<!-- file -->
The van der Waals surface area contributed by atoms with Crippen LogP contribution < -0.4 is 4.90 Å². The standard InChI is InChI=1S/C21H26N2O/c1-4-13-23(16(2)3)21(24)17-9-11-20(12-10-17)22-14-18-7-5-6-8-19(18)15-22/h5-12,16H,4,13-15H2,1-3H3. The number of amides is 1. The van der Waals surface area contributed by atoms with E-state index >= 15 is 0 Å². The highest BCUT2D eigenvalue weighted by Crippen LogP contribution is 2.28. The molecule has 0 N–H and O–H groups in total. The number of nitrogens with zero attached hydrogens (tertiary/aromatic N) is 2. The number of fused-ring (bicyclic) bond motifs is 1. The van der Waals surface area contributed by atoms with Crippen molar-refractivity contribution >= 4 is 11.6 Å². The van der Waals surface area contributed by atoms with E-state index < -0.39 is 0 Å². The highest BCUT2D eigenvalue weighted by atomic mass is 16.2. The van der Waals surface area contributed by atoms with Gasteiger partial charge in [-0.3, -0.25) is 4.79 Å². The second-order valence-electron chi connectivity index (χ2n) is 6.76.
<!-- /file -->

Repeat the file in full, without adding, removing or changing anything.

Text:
The van der Waals surface area contributed by atoms with Crippen LogP contribution < -0.4 is 4.90 Å². The standard InChI is InChI=1S/C21H26N2O/c1-4-13-23(16(2)3)21(24)17-9-11-20(12-10-17)22-14-18-7-5-6-8-19(18)15-22/h5-12,16H,4,13-15H2,1-3H3. The number of amides is 1. The van der Waals surface area contributed by atoms with E-state index >= 15 is 0 Å². The highest BCUT2D eigenvalue weighted by Crippen LogP contribution is 2.28. The molecule has 0 N–H and O–H groups in total. The number of nitrogens with zero attached hydrogens (tertiary/aromatic N) is 2. The number of fused-ring (bicyclic) bond motifs is 1. The van der Waals surface area contributed by atoms with Crippen molar-refractivity contribution >= 4 is 11.6 Å². The van der Waals surface area contributed by atoms with E-state index < -0.39 is 0 Å². The highest BCUT2D eigenvalue weighted by atomic mass is 16.2. The van der Waals surface area contributed by atoms with Gasteiger partial charge in [-0.3, -0.25) is 4.79 Å². The second-order valence-electron chi connectivity index (χ2n) is 6.76.